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Direct Anthropometry of Repaired Bilateral Complete Cleft Lip: A Long-Term Assessment

Kim, David C., M.D.; Mulliken, John B., M.D.

Plastic and Reconstructive Surgery: August 2017 - Volume 140 - Issue 2 - p 326e-332e
doi: 10.1097/PRS.0000000000003535
Pediatric/Craniofacial: Original Articles

Background: Repair of bilateral complete cleft lip requires more than following a design in a textbook. The operative strategy should incorporate knowledge of anticipated nasolabial changes with growth.

Methods: Direct nasolabial anthropometry was recorded in 174 children with bilateral complete cleft lip before and immediately after primary repair. Serial measurements were taken in 66 Caucasian patients between the ages of 6 months and 15 years and compared to Farkas’ normal values. Data for upper philtral width were unavailable; therefore, this dimension was measured in 454 nonsyndromic Caucasian male and female subjects aged 1 year to adulthood. Rates and types of revision were also documented.

Results: Inter–medial canthal width stayed above the mean and within normal limits throughout puberty. Interalar width was initially narrowed and hovered in the high normal range throughout adolescence. Columellar height and nasal projection were constructed slightly long and paralleled normal growth. Available cutaneous philtral length was used in the primary repair; however, this dimension remained short. The philtrum was made narrow and matched normal values throughout adolescence. Normal inferior/superior philtral width ratio was 1.60 for female subjects and 1.59 for male subjects. A full median tubercle was built at primary repair but, sometimes in late childhood, necessitated secondary augmentation with a dermal graft in 31 of 174 patients (18 percent), usually performed in late childhood or adolescence.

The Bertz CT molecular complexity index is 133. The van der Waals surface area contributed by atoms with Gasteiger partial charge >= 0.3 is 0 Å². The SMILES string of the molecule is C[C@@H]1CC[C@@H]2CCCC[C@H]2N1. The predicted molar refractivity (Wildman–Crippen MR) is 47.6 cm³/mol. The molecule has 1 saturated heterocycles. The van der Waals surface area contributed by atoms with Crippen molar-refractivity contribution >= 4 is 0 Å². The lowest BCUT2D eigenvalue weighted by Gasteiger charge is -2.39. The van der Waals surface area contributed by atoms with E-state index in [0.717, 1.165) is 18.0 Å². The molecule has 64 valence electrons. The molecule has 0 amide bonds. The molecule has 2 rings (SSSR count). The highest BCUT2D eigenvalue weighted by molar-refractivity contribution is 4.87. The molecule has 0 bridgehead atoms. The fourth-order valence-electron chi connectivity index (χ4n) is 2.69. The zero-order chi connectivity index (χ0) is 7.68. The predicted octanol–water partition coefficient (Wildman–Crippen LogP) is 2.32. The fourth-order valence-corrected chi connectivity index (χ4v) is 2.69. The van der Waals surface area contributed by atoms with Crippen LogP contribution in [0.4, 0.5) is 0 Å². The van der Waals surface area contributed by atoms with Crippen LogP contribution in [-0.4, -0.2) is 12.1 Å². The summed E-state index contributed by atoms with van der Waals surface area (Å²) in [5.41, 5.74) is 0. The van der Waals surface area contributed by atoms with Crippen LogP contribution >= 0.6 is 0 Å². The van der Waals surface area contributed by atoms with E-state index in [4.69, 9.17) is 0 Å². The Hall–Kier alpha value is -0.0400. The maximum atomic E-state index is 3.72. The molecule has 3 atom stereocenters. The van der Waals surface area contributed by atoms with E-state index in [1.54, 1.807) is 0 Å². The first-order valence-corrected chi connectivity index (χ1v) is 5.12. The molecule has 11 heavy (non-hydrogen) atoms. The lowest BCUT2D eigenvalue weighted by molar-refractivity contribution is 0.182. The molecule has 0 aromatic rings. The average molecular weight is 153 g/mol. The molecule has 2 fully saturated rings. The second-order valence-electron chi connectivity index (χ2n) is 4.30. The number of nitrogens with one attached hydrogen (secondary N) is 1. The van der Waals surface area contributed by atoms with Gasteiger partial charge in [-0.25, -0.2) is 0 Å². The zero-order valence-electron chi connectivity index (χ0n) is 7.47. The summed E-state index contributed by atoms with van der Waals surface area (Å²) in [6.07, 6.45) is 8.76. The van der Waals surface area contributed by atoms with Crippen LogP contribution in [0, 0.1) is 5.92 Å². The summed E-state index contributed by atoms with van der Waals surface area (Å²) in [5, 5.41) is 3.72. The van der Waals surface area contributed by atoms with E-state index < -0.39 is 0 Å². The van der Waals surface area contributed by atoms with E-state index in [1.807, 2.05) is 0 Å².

Conclusions: Serial anthropometry documented postoperative changes in nasolabial dimensions compared to normal growth curves. Repair of bilateral complete cleft lip requires primary correction of nasal and labial features based on their differential growth, with special attention to nasal width, philtral height and proportions, and size of the median tubercle.


Boston, Mass.

From the Department of Plastic and Oral Surgery, Boston Children’s Hospital and Harvard Medical School.

Received for publication October 26, 2016; accepted January 13, 2017.

Disclosure:The authors have no financial disclosures or commercial associations that suggest any conflict of interest related to this article.

John B. Mulliken, M.D., Department of Plastic and Oral Surgery, Boston Children’s Hospital, 300 Longwood Avenue, Boston, Mass. 02115,

Copyright © 2017 by the American Society of Plastic Surgeons